light switchIf you liked what President Obama did for your health insurance, you’re going to love what he just did to your electricity bill.

In his never-ending quest to secure his legacy, Obama has declared through administrative fiat that nearly one-third of all power must come from wind, except when it’s not windy, or solar, except when it’s not sunny, or seaweed — whatever the alternative energy de jour.

We have 15 years to meet this random goal that many experts say won’t do jack squat to reduce global warming. In which time, we will see the loss of tens of thousands of jobs, billions of dollars fueling the economy and watch our monthly bills skyrocket.

In Colorado, 60 percent of our electricity power comes from coal, part of our mining industry that supports more than 73,000 jobs and pumps $8.8 billion into our economy.

Who would support Obama’s nonsensical plan? Well, everyone who Bruce Finley interviewed for his glowing article on the rules.

Finley must have run out of space on the Internet before he could actually include opponents to this pie-in-the-sky plan, except to say “Legal challenges loom. Some governors have threatened not to comply.”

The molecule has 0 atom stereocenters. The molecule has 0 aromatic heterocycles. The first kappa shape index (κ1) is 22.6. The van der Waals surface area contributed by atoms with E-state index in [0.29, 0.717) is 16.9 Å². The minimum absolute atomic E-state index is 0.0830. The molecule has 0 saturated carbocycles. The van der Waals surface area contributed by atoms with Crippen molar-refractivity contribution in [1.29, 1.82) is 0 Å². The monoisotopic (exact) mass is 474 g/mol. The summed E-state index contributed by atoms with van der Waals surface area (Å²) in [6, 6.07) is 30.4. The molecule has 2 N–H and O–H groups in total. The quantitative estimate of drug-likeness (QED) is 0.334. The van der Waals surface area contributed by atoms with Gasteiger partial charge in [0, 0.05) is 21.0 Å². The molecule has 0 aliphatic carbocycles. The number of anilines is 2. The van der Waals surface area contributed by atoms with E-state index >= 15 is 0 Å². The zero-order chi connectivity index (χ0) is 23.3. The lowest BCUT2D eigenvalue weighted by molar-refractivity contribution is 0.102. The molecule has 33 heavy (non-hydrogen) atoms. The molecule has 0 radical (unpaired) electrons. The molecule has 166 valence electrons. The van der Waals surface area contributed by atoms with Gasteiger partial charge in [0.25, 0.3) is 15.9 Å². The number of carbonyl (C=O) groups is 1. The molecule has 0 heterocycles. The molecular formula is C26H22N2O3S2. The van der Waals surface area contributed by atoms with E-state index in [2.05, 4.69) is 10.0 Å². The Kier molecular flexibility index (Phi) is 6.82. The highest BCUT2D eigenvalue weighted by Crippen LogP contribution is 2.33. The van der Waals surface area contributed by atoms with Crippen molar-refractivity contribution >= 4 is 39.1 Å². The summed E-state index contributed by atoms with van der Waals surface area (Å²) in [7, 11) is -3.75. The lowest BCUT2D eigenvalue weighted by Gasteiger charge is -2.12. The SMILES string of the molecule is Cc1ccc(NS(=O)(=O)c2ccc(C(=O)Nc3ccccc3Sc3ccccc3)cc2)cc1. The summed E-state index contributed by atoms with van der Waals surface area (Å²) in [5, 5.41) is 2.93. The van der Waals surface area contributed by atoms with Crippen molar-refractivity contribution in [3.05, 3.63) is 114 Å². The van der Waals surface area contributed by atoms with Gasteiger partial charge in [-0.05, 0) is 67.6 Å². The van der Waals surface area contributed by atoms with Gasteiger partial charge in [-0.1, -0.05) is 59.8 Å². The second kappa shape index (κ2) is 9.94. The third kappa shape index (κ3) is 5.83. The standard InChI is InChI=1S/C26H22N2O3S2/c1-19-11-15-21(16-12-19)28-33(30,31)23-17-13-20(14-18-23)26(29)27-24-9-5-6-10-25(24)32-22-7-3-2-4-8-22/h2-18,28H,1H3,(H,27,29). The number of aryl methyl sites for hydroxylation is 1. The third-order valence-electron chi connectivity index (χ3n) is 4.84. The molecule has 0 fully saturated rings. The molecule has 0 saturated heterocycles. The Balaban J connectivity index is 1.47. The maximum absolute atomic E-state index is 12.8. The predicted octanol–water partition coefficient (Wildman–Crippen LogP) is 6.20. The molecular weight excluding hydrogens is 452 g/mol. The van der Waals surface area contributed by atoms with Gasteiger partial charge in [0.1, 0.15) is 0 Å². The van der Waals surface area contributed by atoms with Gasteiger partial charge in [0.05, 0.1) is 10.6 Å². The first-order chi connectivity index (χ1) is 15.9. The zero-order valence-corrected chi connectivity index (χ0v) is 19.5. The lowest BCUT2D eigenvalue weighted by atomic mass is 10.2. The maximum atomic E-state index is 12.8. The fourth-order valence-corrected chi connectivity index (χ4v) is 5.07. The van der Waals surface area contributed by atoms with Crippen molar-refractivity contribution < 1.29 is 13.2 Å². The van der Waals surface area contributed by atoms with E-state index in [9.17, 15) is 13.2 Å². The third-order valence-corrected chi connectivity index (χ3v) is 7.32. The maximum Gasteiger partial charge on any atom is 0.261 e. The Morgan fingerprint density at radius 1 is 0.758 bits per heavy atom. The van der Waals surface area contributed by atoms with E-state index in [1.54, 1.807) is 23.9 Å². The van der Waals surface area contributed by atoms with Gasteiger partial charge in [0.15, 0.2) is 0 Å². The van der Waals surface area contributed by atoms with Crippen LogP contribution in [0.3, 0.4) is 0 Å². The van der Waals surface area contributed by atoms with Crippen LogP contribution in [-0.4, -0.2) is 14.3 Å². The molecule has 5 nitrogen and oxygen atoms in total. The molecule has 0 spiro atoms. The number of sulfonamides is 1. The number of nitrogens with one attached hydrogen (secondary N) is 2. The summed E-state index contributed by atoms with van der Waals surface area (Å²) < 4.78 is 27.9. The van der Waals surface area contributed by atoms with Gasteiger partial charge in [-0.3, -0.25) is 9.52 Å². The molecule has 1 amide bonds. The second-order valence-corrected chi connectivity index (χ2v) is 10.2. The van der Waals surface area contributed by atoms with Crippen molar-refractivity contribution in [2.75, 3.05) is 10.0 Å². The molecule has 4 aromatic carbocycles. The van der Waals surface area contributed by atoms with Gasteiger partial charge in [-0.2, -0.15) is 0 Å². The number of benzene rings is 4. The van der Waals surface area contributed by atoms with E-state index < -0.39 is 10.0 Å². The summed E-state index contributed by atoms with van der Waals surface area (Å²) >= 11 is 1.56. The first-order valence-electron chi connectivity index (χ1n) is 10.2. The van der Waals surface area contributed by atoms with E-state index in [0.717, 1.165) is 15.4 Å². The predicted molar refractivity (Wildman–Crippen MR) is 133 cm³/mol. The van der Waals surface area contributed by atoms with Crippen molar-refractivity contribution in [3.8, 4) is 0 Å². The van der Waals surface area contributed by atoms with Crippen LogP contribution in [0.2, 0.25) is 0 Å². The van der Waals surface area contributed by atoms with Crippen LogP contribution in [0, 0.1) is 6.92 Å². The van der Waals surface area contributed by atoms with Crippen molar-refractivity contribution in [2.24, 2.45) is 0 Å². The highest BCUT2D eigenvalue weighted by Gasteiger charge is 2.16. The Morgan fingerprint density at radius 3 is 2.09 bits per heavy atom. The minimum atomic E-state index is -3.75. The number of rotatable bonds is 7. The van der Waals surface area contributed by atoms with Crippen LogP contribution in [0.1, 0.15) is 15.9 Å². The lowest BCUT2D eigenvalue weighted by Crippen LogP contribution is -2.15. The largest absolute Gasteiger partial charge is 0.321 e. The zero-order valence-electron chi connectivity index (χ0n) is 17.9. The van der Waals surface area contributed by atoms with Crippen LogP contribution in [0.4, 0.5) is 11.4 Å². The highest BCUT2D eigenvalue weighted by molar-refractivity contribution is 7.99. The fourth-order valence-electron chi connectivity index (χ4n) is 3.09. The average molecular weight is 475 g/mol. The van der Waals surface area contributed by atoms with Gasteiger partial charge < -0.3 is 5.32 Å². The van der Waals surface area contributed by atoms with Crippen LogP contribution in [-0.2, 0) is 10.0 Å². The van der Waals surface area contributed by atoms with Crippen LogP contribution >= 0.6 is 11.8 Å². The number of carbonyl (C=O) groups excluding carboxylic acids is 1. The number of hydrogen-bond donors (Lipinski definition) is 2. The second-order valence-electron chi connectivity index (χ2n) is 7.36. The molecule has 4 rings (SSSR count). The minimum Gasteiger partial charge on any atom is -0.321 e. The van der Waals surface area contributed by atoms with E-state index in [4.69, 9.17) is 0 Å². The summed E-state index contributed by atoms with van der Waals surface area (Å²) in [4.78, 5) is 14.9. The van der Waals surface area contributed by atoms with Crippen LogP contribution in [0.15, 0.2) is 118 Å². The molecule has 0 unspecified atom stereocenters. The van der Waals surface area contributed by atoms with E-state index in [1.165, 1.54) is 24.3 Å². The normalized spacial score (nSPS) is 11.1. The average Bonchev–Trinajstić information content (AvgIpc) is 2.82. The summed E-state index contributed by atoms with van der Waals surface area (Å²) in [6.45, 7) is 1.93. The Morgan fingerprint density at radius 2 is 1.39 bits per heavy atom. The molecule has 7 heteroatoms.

So, we’ll take up the slack. The Colorado Mining Association has asked Colorado to join other states in filing the lawsuit to block the rule, which will be implemented by the EPA.

Stuart Sanderson, president of the mining association, says it’s all pain for no gain, as the rule would reduce atmospheric CO2 by less than one-half of one percent and global average temperature by less than 2/100 of a degree.

“The nation’s coal power plants account for a scant three percent of global emissions, yet provide nearly 40 percent of our nation’s electricity. Meanwhile, clean coal from Colorado has helped the nation reduce emissions by more than 90%.“We are sacrificing affordable and reliable energy for a symbolic gesture, at most,” he added.

We urge the State of Colorado to join other states in challenging this rule. We expect it doesn’t have a legal leg on which to stand.